Losing a War Against Climate Change

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How much impact can one single decision make?


The inauguration of president-elect Trump polarized America. Though many were ecstatic at the prospects of bringing back the prosperity, stability, and economic opportunity that marked the post-war years, many were skeptical of the inexperience and brashness of our new president.

Nevertheless, in America, we held onto a hope for the future. “America is based on a system of checks and balances,” we assured ourselves, “nothing much will change.”

In my history class, my classmates and I discussed the course of Trump’s America. We contemplated the impacts of dismantling the Affordable Care Act and pursuing more restrictive immigration policies. As Bay Area natives in our little liberal bubble, many of us were concerned about the rights of minorities and the LGBTQ+ community. But the issue of climate change was even more urgent. With misleading, unscientific presidential campaign statements such as, “It’s cold here; therefore climate change must not exist,” Trump displayed a frightening ignorance of science and cold hard data.

My classmates and I were still hopeful, nevertheless. We naively believed that the checks and balances that had held up the “Great Experiment” would be able to preserve a commitment for global environmental health.

Sadly to say, this hopeful sentiment soon proved to be false.


“Make America Great Again” is a message that apparently doesn’t take into account the means to an end. While Trump’s campaign can be seen as a conglomerate of idealistic economic objectives, the ways in which he achieved these goals resulted in massive unintended environmental consequences.

The goal: more jobs for coal miners, This action would extend the job market without raising costs and would allow more to enjoy job security and economic sufficiency.

The vehicles: cuts to environmental regulation, such as a joint resolution with Congress that aimed to revoke the “Stream Protection Rule,” which had previously regulated the dumping of mining waste into streams. Pieces of legislation like the one outlined above would supposedly lift financial burdens off coal mining companies and allow for economic gains.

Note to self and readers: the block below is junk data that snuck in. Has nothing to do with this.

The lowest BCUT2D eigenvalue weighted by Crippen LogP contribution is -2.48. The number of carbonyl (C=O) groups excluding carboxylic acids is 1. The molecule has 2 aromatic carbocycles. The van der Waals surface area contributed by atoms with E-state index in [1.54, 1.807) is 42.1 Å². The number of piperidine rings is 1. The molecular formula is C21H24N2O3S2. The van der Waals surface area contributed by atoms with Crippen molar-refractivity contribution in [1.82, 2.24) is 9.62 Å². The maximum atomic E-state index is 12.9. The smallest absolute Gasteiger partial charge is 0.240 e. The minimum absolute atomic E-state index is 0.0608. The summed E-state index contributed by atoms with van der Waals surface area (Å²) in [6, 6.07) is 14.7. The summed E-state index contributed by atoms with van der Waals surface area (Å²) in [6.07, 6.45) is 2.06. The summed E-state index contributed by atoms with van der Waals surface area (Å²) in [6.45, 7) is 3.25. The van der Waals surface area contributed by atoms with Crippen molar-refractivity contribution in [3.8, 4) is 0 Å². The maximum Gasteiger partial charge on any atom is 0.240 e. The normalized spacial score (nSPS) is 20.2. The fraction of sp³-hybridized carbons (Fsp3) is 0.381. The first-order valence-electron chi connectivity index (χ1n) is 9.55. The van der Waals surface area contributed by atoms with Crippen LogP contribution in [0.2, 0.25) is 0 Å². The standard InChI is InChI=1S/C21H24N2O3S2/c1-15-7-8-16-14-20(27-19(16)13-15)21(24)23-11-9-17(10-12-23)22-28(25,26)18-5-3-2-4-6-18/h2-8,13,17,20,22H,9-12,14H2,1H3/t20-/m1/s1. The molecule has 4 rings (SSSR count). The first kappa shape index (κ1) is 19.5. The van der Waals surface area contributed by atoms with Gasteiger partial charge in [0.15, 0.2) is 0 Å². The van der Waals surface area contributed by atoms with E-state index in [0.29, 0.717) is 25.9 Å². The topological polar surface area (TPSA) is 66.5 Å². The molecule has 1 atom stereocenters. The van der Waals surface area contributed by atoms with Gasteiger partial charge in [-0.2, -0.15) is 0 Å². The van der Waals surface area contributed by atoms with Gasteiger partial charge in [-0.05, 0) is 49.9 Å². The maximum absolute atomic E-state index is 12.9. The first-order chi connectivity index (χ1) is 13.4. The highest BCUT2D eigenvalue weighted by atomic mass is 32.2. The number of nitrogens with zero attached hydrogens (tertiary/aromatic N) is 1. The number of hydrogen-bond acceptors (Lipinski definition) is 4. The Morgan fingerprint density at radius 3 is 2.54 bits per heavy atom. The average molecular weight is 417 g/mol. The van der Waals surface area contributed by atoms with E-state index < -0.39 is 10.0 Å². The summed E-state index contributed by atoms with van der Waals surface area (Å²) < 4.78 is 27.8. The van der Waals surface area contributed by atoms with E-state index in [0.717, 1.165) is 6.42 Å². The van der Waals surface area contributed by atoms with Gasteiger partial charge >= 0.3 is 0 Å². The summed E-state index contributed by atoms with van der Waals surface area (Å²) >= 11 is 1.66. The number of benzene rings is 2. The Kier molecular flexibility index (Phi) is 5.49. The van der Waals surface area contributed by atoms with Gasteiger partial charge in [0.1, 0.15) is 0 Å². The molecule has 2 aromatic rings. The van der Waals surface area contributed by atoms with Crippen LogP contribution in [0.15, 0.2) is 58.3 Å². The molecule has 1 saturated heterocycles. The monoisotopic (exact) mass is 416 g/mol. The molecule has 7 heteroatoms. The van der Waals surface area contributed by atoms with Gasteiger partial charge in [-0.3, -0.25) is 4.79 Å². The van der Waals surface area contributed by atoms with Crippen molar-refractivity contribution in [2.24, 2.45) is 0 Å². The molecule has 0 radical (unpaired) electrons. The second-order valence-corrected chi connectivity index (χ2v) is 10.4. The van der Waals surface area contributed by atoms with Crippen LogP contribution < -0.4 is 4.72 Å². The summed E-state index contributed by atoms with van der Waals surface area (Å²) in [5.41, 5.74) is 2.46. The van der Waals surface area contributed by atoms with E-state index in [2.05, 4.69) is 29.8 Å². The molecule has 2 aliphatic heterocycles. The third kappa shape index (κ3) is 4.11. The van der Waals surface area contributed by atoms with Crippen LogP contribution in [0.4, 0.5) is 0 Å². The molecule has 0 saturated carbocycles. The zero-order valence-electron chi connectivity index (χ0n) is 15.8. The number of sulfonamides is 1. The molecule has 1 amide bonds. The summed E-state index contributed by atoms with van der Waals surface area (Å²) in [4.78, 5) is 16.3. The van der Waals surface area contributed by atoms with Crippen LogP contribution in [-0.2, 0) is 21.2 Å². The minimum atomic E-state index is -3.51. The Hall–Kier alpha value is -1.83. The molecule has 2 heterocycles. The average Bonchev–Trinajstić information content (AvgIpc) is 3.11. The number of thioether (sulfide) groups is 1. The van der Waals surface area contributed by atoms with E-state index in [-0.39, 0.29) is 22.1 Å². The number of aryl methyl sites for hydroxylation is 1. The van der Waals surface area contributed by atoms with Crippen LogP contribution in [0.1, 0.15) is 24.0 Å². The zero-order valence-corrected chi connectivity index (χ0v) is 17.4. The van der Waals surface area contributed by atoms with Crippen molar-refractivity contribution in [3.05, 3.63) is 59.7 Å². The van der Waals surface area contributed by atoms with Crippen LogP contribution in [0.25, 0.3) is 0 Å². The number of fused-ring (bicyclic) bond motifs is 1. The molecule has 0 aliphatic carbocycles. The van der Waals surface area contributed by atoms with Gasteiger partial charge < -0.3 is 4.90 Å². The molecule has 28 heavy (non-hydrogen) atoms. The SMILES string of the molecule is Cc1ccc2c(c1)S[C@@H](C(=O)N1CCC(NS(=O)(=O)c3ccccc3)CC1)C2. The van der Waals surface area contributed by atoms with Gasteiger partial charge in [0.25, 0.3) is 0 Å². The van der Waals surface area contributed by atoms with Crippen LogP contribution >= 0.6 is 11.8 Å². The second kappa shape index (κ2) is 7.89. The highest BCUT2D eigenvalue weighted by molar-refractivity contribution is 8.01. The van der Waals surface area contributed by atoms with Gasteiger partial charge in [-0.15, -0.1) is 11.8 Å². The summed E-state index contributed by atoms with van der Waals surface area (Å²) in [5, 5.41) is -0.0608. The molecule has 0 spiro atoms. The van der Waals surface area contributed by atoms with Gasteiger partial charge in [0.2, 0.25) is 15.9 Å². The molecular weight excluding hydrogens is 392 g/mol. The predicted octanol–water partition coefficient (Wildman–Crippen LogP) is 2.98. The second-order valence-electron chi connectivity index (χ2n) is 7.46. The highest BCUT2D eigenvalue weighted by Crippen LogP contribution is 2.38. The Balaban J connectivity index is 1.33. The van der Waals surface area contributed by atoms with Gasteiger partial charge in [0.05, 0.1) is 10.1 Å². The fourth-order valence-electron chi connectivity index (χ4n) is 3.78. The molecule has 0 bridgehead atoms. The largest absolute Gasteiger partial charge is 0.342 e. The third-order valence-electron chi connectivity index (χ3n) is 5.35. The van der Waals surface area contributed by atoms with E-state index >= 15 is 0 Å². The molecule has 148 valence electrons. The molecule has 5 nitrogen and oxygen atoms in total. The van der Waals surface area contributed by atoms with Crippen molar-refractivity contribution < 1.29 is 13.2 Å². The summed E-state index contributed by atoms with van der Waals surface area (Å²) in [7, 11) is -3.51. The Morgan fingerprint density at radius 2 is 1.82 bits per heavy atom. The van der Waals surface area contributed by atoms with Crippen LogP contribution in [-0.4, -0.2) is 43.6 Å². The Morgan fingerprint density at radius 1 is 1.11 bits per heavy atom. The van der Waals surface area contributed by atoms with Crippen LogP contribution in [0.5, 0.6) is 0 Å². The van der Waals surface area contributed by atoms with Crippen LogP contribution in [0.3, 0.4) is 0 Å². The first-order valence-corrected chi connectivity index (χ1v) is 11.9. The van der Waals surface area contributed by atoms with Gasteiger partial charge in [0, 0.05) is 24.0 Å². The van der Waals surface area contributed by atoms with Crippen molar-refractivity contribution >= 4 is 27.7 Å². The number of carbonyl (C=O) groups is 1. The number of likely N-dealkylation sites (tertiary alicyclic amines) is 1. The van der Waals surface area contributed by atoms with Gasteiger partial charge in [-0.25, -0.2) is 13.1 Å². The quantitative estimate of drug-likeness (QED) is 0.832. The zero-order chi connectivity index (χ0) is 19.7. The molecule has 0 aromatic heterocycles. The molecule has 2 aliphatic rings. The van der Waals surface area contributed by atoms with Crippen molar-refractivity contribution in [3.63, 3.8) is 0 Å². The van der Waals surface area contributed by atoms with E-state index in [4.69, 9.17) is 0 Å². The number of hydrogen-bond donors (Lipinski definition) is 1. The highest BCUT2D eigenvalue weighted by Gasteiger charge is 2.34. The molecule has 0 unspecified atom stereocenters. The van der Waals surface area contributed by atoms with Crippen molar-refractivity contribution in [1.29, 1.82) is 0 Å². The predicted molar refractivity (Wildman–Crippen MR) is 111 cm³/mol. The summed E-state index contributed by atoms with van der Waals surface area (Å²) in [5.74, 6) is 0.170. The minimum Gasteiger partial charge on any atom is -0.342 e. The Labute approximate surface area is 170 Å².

The consequences, in the case of the “Stream Protection Rule:” neurotoxicity from mining spoils, or mining wastes, that are laced with heavy metals such as mercury and lead, both of which are able to find its way into our food supply when they are consumed by aquatic organisms.

But at least all the policies were confined within US borders. No one else was affected by these bills that may carry massive externalized costs. And Americans were maybe even grateful of the short term economic benefits.


One single decision—Trump’s withdrawal from the Paris Agreement—has shocked the world into action.

A snapshot of December’s pre-Paris-withdrawal headlines from the first two pages of a Google News search: “‘Extraordinary’ levels of pollutants found in 10 km deep Mariana trench” –The Guardian, “Climate threat to wildlife may have been massively underreported” –Live Science, “Study shows humans accelerating global warming by 170 times” –ABC Online.

A snapshot of today’s post-Paris-withdrawal headlines from the first two pages of the same Google News search: “Majority of Americans Want Action Against Climate Change, Poll Says” –NBC News. “Democrats Hold Alternative Hearing on Climate Change” –Scientific American. “US Mayors Endorse 100% Clean Energy in Repudiation of Donald Trump’s Climate Change Stance” –The Guardian.

Never before has there been so much coverage on environmental action. Previously, the emphasis of media headlines on the state of the environment was always “harms,” “worsening state,” “dire situation,” but never “act,” “resist,” or “protest.”